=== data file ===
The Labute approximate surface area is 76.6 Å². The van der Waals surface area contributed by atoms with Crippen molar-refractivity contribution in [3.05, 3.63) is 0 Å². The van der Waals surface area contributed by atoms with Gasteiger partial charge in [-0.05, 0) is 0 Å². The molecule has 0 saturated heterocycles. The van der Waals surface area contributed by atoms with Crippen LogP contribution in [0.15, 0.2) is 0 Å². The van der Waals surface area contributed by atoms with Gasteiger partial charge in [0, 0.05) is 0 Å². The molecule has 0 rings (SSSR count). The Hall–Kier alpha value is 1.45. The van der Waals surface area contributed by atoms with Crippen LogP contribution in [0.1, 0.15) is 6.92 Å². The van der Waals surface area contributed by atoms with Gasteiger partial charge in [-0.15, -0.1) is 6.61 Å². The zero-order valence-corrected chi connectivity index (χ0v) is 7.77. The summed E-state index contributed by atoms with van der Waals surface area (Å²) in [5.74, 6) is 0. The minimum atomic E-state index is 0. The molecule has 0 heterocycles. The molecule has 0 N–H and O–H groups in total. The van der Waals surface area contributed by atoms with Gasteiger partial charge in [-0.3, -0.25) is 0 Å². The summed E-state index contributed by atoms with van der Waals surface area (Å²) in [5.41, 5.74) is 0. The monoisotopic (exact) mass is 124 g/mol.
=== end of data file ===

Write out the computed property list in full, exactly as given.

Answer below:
The Labute approximate surface area is 76.6 Å². The van der Waals surface area contributed by atoms with Crippen molar-refractivity contribution in [3.05, 3.63) is 0 Å². The van der Waals surface area contributed by atoms with Gasteiger partial charge in [-0.05, 0) is 0 Å². The molecule has 0 saturated heterocycles. The van der Waals surface area contributed by atoms with Crippen LogP contribution in [0.15, 0.2) is 0 Å². The van der Waals surface area contributed by atoms with Gasteiger partial charge in [0, 0.05) is 0 Å². The molecule has 0 rings (SSSR count). The Hall–Kier alpha value is 1.45. The van der Waals surface area contributed by atoms with Crippen LogP contribution in [0.1, 0.15) is 6.92 Å². The van der Waals surface area contributed by atoms with Gasteiger partial charge in [-0.15, -0.1) is 6.61 Å². The zero-order valence-corrected chi connectivity index (χ0v) is 7.77. The summed E-state index contributed by atoms with van der Waals surface area (Å²) in [5.74, 6) is 0. The minimum atomic E-state index is 0. The molecule has 0 heterocycles. The molecule has 0 N–H and O–H groups in total. The van der Waals surface area contributed by atoms with Gasteiger partial charge in [-0.3, -0.25) is 0 Å². The summed E-state index contributed by atoms with van der Waals surface area (Å²) in [5.41, 5.74) is 0. The monoisotopic (exact) mass is 124 g/mol.